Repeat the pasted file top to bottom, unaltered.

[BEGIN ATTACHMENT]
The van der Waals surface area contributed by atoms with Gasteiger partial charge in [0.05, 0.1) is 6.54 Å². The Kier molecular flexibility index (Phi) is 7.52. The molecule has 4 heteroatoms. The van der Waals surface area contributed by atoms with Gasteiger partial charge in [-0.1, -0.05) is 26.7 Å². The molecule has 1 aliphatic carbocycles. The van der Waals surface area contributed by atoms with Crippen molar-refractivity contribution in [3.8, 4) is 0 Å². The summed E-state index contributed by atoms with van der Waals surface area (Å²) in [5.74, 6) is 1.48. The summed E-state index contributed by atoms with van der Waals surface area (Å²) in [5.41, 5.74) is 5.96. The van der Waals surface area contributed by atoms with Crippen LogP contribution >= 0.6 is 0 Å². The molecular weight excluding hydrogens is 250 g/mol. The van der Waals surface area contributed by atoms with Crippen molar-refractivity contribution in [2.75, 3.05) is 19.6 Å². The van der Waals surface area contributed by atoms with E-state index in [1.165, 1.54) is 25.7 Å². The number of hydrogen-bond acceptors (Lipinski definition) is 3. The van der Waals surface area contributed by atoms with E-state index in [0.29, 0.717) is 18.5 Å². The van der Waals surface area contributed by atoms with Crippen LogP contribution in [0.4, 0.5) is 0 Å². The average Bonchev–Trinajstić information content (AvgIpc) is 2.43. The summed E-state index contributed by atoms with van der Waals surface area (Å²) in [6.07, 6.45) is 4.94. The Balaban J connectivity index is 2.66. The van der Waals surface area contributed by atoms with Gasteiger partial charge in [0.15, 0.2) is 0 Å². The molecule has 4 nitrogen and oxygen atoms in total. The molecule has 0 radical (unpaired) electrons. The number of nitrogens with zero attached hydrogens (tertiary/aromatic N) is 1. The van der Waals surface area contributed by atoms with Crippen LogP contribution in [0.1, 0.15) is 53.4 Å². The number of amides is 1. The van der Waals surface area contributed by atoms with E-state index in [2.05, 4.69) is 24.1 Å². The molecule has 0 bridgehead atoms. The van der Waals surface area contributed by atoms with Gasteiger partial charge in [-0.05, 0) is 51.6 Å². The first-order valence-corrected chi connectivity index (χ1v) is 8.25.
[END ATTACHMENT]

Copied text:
The van der Waals surface area contributed by atoms with Gasteiger partial charge in [0.05, 0.1) is 6.54 Å². The Kier molecular flexibility index (Phi) is 7.52. The molecule has 4 heteroatoms. The van der Waals surface area contributed by atoms with Gasteiger partial charge in [-0.1, -0.05) is 26.7 Å². The molecule has 1 aliphatic carbocycles. The van der Waals surface area contributed by atoms with Crippen molar-refractivity contribution in [3.8, 4) is 0 Å². The summed E-state index contributed by atoms with van der Waals surface area (Å²) in [5.74, 6) is 1.48. The summed E-state index contributed by atoms with van der Waals surface area (Å²) in [5.41, 5.74) is 5.96. The van der Waals surface area contributed by atoms with Crippen LogP contribution >= 0.6 is 0 Å². The molecular weight excluding hydrogens is 250 g/mol. The van der Waals surface area contributed by atoms with Crippen molar-refractivity contribution in [2.75, 3.05) is 19.6 Å². The van der Waals surface area contributed by atoms with E-state index in [1.165, 1.54) is 25.7 Å². The number of hydrogen-bond acceptors (Lipinski definition) is 3. The van der Waals surface area contributed by atoms with E-state index in [0.29, 0.717) is 18.5 Å². The van der Waals surface area contributed by atoms with Crippen LogP contribution in [0.4, 0.5) is 0 Å². The average Bonchev–Trinajstić information content (AvgIpc) is 2.43. The summed E-state index contributed by atoms with van der Waals surface area (Å²) in [6.07, 6.45) is 4.94. The Balaban J connectivity index is 2.66. The van der Waals surface area contributed by atoms with Gasteiger partial charge in [0.15, 0.2) is 0 Å². The molecule has 4 nitrogen and oxygen atoms in total. The molecule has 0 radical (unpaired) electrons. The number of nitrogens with zero attached hydrogens (tertiary/aromatic N) is 1. The van der Waals surface area contributed by atoms with Crippen LogP contribution in [0.1, 0.15) is 53.4 Å². The number of amides is 1. The van der Waals surface area contributed by atoms with E-state index in [2.05, 4.69) is 24.1 Å². The molecule has 0 bridgehead atoms. The van der Waals surface area contributed by atoms with Gasteiger partial charge in [-0.05, 0) is 51.6 Å². The first-order valence-corrected chi connectivity index (χ1v) is 8.25.